A General History and Collection of Voyages and Travels, Volume 17 eBook

Robert Kerr (writer)
This eBook from the Gutenberg Project consists of approximately 661 pages of information about A General History and Collection of Voyages and Travels, Volume 17.

The same superiority that is observable in the persons of the Erees, through all the other islands, is found also here.  Those whom we saw were, without exception, perfectly well formed; whereas the lower sort, besides their general inferiority, are subject to all the variety of make and figure that is seen in the populace of other countries.  Instances of deformity are more frequent here than in any of the other islands.  Whilst we were cruising off Owhyhee, two dwarfs came on board, one an old man, four feet two inches high, but exactly proportioned, and the other a woman, nearly of the same height.  We afterward saw three natives who were hump-backed, and a young man born without hands or feet.  Squinting is also very common amongst them; and a man who, they said, had been born blind, was brought to us to be cured.  Besides these particular imperfections, they are, in general, very subject to boils and ulcers, which we attributed to the great quantity of salt they eat with their flesh and fish.  The Erees are very free from these complaints, but many of them suffer still more dreadful effects from the immoderate use of the ava.  Those who were the most affected by it, had their bodies covered with a white scurf, their eyes red and inflamed, their limbs emaciated, the whole frame trembling and paralytic, accompanied with a disability to raise the head.  Though this drug does not appear universally to shorten life, as was evident from the cases of Terreeoboo, Kaoo, and some other chiefs, who were very old men, yet it invariably brings on an early and decrepid old age.  It is fortunate that the use of it is made one of the peculiar privileges of the chiefs.  The young son of Terreeoboo, who was about twelve years old, used to boast of his being admitted to drink ava, and shewed us, with great triumph, a small spot in his side that was growing scaly.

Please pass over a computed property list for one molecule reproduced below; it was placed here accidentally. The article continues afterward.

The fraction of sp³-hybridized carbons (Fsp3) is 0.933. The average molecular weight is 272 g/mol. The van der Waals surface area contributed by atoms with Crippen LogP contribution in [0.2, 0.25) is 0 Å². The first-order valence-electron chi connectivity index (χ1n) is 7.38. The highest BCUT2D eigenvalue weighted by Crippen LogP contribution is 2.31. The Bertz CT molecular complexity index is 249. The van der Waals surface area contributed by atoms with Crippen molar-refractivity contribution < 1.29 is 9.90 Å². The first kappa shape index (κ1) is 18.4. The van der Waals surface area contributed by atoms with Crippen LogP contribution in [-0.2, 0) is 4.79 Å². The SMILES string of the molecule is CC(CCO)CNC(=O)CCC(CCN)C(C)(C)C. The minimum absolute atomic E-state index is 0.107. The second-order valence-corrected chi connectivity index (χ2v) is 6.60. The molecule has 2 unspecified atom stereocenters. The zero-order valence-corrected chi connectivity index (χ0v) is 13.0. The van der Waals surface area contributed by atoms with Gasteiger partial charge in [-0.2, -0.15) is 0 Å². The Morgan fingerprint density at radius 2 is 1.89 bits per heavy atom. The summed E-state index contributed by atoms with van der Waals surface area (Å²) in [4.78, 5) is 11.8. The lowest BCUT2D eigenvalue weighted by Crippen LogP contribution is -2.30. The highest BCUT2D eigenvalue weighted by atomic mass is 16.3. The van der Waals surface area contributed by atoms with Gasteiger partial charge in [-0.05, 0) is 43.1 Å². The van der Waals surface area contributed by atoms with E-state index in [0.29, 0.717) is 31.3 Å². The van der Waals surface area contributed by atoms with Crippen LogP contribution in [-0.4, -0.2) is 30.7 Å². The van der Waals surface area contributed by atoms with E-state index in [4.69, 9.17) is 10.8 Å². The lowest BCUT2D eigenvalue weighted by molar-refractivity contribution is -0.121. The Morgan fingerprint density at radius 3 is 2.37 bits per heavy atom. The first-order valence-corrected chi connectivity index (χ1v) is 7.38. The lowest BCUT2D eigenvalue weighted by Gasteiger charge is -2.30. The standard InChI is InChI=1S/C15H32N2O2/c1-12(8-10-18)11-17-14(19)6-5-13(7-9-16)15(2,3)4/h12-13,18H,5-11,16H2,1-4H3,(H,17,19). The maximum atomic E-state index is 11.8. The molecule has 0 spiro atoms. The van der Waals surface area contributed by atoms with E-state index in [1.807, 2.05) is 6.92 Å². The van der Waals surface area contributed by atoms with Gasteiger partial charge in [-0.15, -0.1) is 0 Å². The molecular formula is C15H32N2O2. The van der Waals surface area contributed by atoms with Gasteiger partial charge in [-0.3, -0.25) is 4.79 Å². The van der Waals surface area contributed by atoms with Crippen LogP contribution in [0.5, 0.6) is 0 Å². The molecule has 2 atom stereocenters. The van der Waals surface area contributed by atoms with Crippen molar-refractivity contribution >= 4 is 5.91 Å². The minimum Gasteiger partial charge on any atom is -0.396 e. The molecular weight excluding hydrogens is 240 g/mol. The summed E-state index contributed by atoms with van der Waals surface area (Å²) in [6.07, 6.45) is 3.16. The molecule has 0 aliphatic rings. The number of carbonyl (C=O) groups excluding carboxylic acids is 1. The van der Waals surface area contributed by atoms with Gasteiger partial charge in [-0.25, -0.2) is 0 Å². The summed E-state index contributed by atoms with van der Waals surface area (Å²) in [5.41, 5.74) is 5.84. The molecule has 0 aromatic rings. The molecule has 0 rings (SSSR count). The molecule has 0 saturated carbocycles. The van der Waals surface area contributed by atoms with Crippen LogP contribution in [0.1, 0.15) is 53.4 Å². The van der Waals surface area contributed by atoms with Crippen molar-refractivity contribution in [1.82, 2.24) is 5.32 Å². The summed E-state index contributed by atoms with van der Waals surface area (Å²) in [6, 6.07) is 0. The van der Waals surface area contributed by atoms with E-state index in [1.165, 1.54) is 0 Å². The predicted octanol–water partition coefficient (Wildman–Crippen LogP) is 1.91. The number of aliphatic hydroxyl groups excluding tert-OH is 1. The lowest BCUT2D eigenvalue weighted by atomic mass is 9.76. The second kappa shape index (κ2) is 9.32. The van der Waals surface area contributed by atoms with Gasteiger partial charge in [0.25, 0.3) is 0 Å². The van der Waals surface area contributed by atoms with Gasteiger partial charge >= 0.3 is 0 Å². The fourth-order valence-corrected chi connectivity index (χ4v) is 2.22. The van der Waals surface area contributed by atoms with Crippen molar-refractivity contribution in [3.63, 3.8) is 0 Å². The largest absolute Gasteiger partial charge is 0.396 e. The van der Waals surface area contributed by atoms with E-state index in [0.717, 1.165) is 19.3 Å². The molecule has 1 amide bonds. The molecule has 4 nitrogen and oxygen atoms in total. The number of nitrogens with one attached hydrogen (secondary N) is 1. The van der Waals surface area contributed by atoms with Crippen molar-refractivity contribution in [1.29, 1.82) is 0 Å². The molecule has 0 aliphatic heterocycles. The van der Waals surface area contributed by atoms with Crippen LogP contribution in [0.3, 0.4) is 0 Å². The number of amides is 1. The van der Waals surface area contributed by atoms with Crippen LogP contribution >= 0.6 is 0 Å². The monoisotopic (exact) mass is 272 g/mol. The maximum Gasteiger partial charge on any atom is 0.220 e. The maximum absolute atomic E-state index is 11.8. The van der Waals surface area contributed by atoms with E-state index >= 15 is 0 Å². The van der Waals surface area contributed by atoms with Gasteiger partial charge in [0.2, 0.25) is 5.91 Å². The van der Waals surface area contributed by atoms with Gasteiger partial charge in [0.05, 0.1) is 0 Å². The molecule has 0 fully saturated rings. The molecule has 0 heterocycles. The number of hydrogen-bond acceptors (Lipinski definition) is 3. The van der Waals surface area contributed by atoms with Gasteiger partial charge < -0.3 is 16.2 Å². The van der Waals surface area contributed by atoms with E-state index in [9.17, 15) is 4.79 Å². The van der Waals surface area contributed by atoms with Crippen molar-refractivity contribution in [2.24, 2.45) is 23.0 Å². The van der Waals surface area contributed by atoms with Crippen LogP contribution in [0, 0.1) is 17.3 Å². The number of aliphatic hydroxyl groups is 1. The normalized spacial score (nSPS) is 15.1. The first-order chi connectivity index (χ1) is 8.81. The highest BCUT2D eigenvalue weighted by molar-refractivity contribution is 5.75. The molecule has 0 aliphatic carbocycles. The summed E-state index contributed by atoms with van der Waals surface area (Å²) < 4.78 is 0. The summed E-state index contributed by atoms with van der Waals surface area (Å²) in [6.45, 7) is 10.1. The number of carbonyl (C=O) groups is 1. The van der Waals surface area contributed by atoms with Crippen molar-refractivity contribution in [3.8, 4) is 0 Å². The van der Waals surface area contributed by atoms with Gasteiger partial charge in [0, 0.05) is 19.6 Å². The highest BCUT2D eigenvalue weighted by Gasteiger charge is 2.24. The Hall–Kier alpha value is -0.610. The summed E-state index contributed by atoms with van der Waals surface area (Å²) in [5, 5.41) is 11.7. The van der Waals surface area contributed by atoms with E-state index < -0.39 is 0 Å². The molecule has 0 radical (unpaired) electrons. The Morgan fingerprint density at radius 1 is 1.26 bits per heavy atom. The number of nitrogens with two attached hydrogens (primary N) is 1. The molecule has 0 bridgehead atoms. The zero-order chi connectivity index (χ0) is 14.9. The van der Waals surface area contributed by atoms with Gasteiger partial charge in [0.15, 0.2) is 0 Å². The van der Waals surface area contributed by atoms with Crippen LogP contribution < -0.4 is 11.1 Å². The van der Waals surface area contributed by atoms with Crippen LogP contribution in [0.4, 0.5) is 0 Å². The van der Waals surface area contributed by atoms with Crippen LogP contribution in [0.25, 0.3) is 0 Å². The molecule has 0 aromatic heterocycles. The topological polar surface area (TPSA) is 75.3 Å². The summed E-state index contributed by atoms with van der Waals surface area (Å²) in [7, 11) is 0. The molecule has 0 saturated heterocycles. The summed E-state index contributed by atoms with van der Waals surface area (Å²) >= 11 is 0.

There is something very singular in the history of this pernicious drug.  When Captain Cook first visited the Society Islands, it was very little known among them.  On his second voyage, he found the use of it very prevalent at Ulietea, but it had still gained very little ground at Otaheite.  When we were last there, the dreadful havoc it had made was beyond belief, insomuch, that the captain scarce knew many of his old acquaintances.  At the Friendly Islands, it is also constantly drunk by the chiefs, but so much diluted with water, that it does not appear to produce any bad effects.  At Atooi, also, it is used with great moderation, and the chiefs are, in consequence, a much finer set of men there than in any of the neighbouring islands.  We remarked, that, by discontinuing the use of this root, the noxious effects of it soon wore off.  Our good friends, Kaireekeea and old Kaoo, were persuaded by us to refrain from it, and they recovered amazingly during the short time we afterward remained in the island.

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A General History and Collection of Voyages and Travels, Volume 17 from Project Gutenberg. Public domain.
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